Florida receives at least $ 25 billion in PPP funds

At least $ 25 billion in interest-free government paycheck protection program loans have gone to small businesses in Florida affected by the coronavirus pandemic, according to data released Monday by the Small Business Administration.

And federal taxpayer dollars have saved at least 3.2 million jobs statewide, according to self-reported data by companies and sent to the SBA. The SBA released details of the loan after weeks of filibustering demands from lawmakers and media organizations to provide more transparency to the P3 program, which was designed in part by Republican Senator from Florida Marco Rubio.

Rubio, who heads the Senate Small Business Committee, said in a statement Monday that the Trump administration had provided “much-needed transparency” for the program, which was aimed at small businesses and capped at $ 10 million per loan.

“We know PPP has been a historic lifeline for over 4.8 million small businesses,” Rubio said in a statement. “It is clear that the financial damage caused by the pandemic will continue to impact small businesses even if the economy reopens. ”

PPP loans which are used to keep workers on payroll and other essential expenses like rent do not have to be repaid, essentially turning the money into a subsidy.

Unlike federal funds distributed to healthcare facilities in response to the coronavirus, where COVID-19 hot spots in South Florida received less money that in other parts of the state, PPP funds do not appear to have been allocated according to geography or party representation.

Democratic Representative Alcee Hastings’ District, which includes majority black parts of Broward and Palm Beach counties, received the most P3s money among Florida’s 27 congressional districts. The District of Hastings received at least $ 1.9 billion and up to $ 3.5 billion in loans, and beneficiaries in its district said the money had saved 225,436 jobs.

The district with the least PPP money in Florida also has a plurality of black residents, according to census data. Representative Al Lawson’s district, which includes Jacksonville, received between $ 165 million and $ 323 million.

The exact amount of loans is unknown because the government has only released information by bracket, with the largest loans ranging from $ 5 million to $ 10 million and the smallest under $ 150,000. Loans less than $ 150,000 did not include the name of the company that received the money. The companies themselves have reported to the SBA how many jobs were saved by the loan, although data released by the government is incomplete. And some nationally listed companies on the SBA’s list said on Monday that they had never applied for PPP loans.

The four congressional districts with the highest PPP totals in Florida are represented by Democrats, while the districts held by Republicans make up the next four on the list. The four congressional districts that received the least money are represented by two Democrats and two Republicans.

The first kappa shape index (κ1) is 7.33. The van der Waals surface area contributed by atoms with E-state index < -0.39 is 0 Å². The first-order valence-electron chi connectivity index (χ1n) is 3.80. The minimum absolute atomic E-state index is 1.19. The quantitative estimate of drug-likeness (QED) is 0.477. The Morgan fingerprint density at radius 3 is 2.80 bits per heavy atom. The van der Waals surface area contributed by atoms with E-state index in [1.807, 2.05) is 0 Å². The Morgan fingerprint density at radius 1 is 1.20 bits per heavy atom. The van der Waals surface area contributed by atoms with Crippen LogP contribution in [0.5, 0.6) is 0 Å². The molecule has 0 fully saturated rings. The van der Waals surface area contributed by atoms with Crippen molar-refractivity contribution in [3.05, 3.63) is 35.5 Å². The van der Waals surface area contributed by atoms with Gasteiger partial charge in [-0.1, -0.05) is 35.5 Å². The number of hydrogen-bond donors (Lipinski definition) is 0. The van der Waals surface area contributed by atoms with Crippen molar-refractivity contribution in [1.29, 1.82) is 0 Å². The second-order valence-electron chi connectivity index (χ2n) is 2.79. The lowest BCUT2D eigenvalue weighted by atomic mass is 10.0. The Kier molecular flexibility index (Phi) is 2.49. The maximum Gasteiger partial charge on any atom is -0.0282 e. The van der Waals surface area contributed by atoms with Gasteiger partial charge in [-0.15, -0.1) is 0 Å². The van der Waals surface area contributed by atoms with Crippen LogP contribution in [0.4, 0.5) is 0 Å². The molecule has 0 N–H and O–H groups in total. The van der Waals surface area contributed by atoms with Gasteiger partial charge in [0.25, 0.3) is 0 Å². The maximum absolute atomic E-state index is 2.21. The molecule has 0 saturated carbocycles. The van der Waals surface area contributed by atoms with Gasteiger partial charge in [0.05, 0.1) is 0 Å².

Democratic Representative Frederica Wilson’s district, which stretches from southern Broward County to downtown Miami, had the highest total PPP money among Miami’s five congressional districts, ranking fourth in the ‘State with 1.4 to 2.6 billion dollars received. Democratic Representative Debbie Mucarsel-Powell’s District, which includes parts of southern and western Miami-Dade County as well as the Florida Keys, ranked last among Miami-based seats, with the district receiving between $ 728 billion and $ 1.2 billion. The Mucarsel-Powell district includes Miami-Dade farming communities and small tourism businesses that were less likely to apply for large loans.

“Certainly our members told us at the start of the program that there were barriers, but overall we ended up hearing that many companies that applied were successful,” said Edie Ousley, vice president of the program. Florida Chamber of Commerce Public Affairs. “We know that businesses and job creators were badly affected and they desperately wanted their employees paid the best they could. For the most part, PPP provided the resources for businesses to keep their doors open and that’s really what our members wanted to be able to do.

Last week, Congress and President Donald Trump agreed to extend the P3 program for five weeks until August 8. The program was set to expire on June 30 with $ 130 billion remaining for companies that have not yet applied.

The extension could bring other benefits to states like Florida that have seen a resurgence in COVID-19 cases in recent weeks. More and more cases have led to new closure orders for businesses, like restaurants in Miami that were allowed to reopen in late May.

Rubio said additional relief for small businesses will be needed in the upcoming coronavirus aid program.

“PPPs and additional long-term recovery capital must be the priority of the next back-up plan,” said Rubio. “I will continue to work with my colleagues on the Small Business Task Force to reach a bipartite agreement on a second round of PPP targeted for underserved businesses and for additional resources for long-term resilience.”

This story was originally published 6 July 2020 18:31.

Alex Daugherty is the Washington correspondent for the Miami Herald, which covers South Florida from the nation’s capital. Previously, he worked as Washington correspondent for the Fort Worth Star-Telegram and for the Herald covering politics in Miami.

Ben Wieder is a data and investigative reporter in McClatchy’s Washington office. He previously worked at the Center for Public Integrity and Stateline. Her work has been honored by the Society of American Business Editors and Writers, the National Press Foundation, the Online News Association, and the Association of Health Care Journalists.